into your teaching.
www.universityaffairs.ca/a-beginners-guide-to-social-media.aspx

7 Things You Should Know About Microblogging
Provides information on emerging learning technologies. Each brief focuses on a single technology and
describes what it is, where it is going, and why it matters.
www.educause.edu/Resources/7ThingsYouShouldKnowAboutMicro/174629

Tutorial on creating a blog (Wordpress or Blogger) and using RSS
emtechspring2008.pbworks.com/Tutorials



21st Century Researcher Profiles 12/01/2012                                                              Page 34
Plain English Resources (CommonCraft)
A series of short introductory videos to getting started with social media tools such as RSS, Twitter, social
media, and social networking.
RSS in Plain English www.youtube.com/watch?v=0klgLsSxGsU
Twitter in Plain English www.youtube.com/watch?v=ddO9idmax0o
Social Media in Plain English www.youtube.com/watch?v=MpIOClX1jPE
Social Networking in Plain English www.youtube.com/watch?v=6a_KF7TYKVc
Podcasting www.youtube.com/watch?v=vMgemQahuFM

Citeulike: A Researcher's Social Bookmarking Service
An academic guide to using Citeulike a free service for managing and discovering scholarly references
online.
www.ariadne.ac.uk/issue51/emamy-cameron/

The Twitter Guidebook (Mashable the Social Media Guide)
Everything you need to know about getting started with Twitter and using it to build communities.
mashable.com/guidebook/twitter/


RESEARCH PRACTICE
JISC: Research 3.0 - How are digital technologies revolutionising research?
A year long project by JISC to debate how digital technologies are changing research practice.
www.jisc.ac.uk/Home/news/stories/2009/11/res3.aspx?utm


PERSONAL PERSPECTIVES
Why blog? (Dr Alan Cann)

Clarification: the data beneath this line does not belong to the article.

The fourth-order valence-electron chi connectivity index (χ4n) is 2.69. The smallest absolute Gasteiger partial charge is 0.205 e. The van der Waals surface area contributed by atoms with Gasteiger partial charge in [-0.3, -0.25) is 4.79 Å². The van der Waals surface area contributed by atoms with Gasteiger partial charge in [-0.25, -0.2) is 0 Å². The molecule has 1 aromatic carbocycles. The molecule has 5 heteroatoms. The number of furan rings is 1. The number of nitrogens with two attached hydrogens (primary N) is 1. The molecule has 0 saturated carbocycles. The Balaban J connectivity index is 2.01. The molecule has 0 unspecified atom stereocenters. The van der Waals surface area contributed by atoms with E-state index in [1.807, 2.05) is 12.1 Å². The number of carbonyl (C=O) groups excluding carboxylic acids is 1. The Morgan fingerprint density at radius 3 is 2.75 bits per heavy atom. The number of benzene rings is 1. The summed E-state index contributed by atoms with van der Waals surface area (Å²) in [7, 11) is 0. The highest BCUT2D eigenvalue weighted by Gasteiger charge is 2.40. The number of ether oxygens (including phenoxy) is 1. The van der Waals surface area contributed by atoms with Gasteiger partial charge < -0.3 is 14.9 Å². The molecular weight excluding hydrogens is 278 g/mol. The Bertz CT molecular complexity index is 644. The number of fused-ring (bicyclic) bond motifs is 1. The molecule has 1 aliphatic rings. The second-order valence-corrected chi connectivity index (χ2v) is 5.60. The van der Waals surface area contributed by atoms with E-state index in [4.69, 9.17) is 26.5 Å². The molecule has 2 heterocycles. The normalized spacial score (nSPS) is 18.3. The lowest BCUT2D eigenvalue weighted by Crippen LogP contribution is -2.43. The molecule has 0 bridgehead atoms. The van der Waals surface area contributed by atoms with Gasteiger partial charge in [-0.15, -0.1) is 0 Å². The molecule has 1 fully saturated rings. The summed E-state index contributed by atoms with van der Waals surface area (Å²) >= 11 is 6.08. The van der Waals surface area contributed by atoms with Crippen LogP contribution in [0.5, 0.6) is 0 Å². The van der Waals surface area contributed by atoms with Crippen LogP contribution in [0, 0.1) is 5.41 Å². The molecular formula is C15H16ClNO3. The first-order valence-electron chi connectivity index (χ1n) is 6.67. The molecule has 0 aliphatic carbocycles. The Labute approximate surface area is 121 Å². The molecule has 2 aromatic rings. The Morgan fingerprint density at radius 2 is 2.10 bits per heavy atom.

www.microbiologybytes.com/AJC/whyblog.html

Why I'm keen on getting researchers to be more digital (Dr Tristram Hooley, Vitae Digital
Researcher Blog)
www.vitae.ac.uk/dr10blog

8 reasons why researchers should blog (Gareth Morris)
homelessinstoke.com/2010/02/22/8-reasons-why-researchers-should-blog/

Why do I bother? An academic's view of blogging (Learning with ‘e’s Blog)
steve-wheeler.blogspot.com/2009/12/why-do-i-bother.html

Keeping your bibliography on the web (Vitae Research Staff Blog)
www.vitae.ac.uk/rsblog

Using Blogging as a Research Tool (David Harrison)
www.stress-free.co.nz/using_blogging_as_a_research_tool

Adventures in Researcher Development 2.0 (Hum PGR Doc Blog)
pgrdocblog.wordpress.com/2010/02/19/adventures-in-researcher-development-2-0/

Blog Recommendations (Manchester Postgraduate Careers Blog)
manchesterpgcareers.wordpress.com/2010/02/18/blog-recommendations/

You are online even if you think you are not… (PGR Salford Blog)
www.pg.salford.ac.uk/blog/?p=506

Connect Project: How do you connect to people online? (Darcy Norman)
connect.darcynorman.net/

21st Century Researcher Profiles 12/01/2012                                                            Page 35
Digital Scholarship (Gideon Burton)